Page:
Hoxton Square is a public garden square in the Hoxton area of Shoreditch in the London Borough of Hackney. Laid out in 1683, it is thought to be one of the oldest in London. Since the 1990s it has been at the heart of the Hoxton national (digital and design) arts and media hub, as well as hosting entertainment, with globally eclectic musicians, actors and dancers. Most of the square's buildings, quite tall for the Victorian age, diverge in use, with many floors converted to bars, restaurants and offices and at least one live music club of note.
Hoxton Square was laid out by Samuel Blewitt and Robert Hackshaw, who leased the land from the Austen family in 1683.
Hoxton and Charles Squares, while upper-middle class, housed many non-conformists (with Anglicanism). From 1699 to 1729 an Academy, offering a wide curriculum and also allowing "free enquiry" by its students, stood against the square. Samuel Pike, who lived in one of houses, offered theological teaching from 1750. Samuel Morton Savage opened his Hoxton Square Academy there. The Academy closed in 1785.
Catholic Church and SchoolEdit
Hoxton Square is home to the Augustinian Priory, church and school of St Monica (architect: E. W. Pugin) built 1864-66 and the first Augustinian House in England since a brief attempt at revival under Mary I of England.
Since the 1990s the square has become the heart of a nationally notable Hoxton arts and media scene, as well as being a hub of the thriving local entertainment district. It would be home to the Blue Note (formerly The Bass Clef), which was a key club for both the acid jazz and drum and bass scenes.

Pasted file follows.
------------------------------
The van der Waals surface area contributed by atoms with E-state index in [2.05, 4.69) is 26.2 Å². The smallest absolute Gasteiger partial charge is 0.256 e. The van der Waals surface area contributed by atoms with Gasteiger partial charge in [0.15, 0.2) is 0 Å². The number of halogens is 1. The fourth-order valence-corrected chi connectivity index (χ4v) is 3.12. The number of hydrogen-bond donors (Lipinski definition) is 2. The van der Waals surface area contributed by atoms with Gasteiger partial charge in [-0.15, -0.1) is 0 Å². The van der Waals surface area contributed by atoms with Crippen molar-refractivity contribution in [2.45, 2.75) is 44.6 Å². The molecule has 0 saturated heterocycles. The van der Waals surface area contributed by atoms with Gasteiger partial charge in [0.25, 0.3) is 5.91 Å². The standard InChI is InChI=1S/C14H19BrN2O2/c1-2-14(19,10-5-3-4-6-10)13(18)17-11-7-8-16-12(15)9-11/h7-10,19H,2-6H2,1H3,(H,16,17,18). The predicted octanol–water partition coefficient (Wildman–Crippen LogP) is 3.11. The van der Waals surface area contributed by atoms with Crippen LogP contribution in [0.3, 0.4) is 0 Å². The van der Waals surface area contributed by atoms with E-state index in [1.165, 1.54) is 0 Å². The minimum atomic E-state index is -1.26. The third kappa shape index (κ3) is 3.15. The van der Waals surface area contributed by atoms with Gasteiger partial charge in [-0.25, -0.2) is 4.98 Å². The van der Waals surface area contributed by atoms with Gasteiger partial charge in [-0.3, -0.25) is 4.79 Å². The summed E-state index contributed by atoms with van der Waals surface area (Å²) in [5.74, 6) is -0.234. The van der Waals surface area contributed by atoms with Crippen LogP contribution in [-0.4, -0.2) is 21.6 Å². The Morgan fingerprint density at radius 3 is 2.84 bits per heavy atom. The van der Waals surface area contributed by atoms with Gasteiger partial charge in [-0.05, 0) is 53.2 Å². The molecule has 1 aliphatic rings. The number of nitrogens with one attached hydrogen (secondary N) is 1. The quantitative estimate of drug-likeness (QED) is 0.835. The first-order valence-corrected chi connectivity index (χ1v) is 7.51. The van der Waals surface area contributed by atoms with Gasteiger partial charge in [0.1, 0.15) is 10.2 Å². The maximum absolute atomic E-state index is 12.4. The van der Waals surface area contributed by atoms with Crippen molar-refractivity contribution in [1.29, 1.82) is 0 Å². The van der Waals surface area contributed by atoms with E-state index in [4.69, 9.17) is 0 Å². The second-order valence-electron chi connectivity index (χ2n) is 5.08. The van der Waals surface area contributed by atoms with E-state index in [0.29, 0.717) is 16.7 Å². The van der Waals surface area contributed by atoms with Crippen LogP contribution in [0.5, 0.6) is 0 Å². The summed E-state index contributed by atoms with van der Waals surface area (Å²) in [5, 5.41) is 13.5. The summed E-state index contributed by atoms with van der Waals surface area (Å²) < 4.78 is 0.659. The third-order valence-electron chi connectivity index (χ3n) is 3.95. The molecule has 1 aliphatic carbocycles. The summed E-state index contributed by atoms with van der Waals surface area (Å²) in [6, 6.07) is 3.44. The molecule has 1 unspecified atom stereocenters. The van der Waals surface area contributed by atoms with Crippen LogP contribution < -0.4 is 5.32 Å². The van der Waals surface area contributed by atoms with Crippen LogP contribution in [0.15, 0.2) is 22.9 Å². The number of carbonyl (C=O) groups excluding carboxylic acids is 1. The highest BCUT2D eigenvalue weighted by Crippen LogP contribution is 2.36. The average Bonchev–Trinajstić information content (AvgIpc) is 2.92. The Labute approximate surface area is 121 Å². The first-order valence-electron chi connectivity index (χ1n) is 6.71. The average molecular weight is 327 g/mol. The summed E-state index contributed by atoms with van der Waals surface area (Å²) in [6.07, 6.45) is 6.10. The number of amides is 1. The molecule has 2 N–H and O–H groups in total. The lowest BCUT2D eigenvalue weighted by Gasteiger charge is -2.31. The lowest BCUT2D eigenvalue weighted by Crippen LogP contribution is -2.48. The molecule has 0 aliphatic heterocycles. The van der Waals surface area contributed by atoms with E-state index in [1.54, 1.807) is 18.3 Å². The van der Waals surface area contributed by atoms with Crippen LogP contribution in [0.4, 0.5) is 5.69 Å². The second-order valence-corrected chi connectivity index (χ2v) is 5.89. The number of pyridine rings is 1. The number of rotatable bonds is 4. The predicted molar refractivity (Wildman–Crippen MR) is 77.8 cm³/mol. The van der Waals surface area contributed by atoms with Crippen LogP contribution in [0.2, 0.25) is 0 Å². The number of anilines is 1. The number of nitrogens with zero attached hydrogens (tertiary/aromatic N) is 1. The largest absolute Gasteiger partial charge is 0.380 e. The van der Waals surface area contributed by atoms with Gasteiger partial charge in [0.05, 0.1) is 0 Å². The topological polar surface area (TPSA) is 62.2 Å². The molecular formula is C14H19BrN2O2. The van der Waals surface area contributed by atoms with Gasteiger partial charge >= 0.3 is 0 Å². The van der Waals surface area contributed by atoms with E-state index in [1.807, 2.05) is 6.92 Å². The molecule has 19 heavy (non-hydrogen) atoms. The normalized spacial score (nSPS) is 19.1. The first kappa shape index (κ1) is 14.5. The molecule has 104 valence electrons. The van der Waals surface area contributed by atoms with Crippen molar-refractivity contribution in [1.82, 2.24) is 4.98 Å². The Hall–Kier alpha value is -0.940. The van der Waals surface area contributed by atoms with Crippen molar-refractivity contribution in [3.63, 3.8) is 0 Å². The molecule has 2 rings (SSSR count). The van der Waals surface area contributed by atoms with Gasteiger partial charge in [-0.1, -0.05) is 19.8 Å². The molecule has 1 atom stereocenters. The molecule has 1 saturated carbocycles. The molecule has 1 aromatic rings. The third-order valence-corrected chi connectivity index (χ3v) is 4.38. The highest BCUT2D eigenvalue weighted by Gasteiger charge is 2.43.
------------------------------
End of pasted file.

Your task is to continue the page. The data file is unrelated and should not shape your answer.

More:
Since the year 2000 the square's buildings, largely of Victorian vintage, have become host to bars, restaurants and offices - such as Sh! Women's Erotic Emporium. The insurance group Aviva increasingly have purchased property on the square to redevelop into what has been dubbed a "corporate campus".
The Christian theologian John Thomas, founder of the Christadelphian movement, was born at Hoxton Square in 1805, and in 1810 the square was home to Peter Durand, who filed the first patent nationally for tinning food.
One of the square's 18th-century residents, Rev. John Newton, composed the popular hymn "Amazing Grace". The parish church of St John's Hoxton is nearby, where one of Prince George of Cambridge's ancestors was married in the mid-19th century.
James Parkinson (1755–1824), the physician and author of An Essay on the Shaking Palsy, the subject of which is now known as Parkinson's disease, was in practice at №1, which is commemorated with a blue plaque on the site.
- Survey of London (1922 ed,) Bird Vol. 8 page 74
- Private Education from the Sixteenth Century: Developments from the 16th to the early 19th century. From A History of the County of Middlesex: Volume 1: Physique, Archaeology, Domesday, Ecclesiastical Organization, The Jews, Religious Houses, Education of Working Classes to 1870, Private Education from Sixteenth Century (1969), pp. 241-55. Date accessed: 20 April 2007.
- Tom Horan (1 November 2012). "Acid Jazz at 25: 'Everyone said we were mad to set up in Hoxton'". The Guardian.
- Alex Rayner (14 March 2018). "Gentrification's ground zero: the rise and fall of Hoxton Square". The Guardian.
- Biographical Notes Archived 2016-08-04 at the Wayback Machine from Thomas' Elpis Israel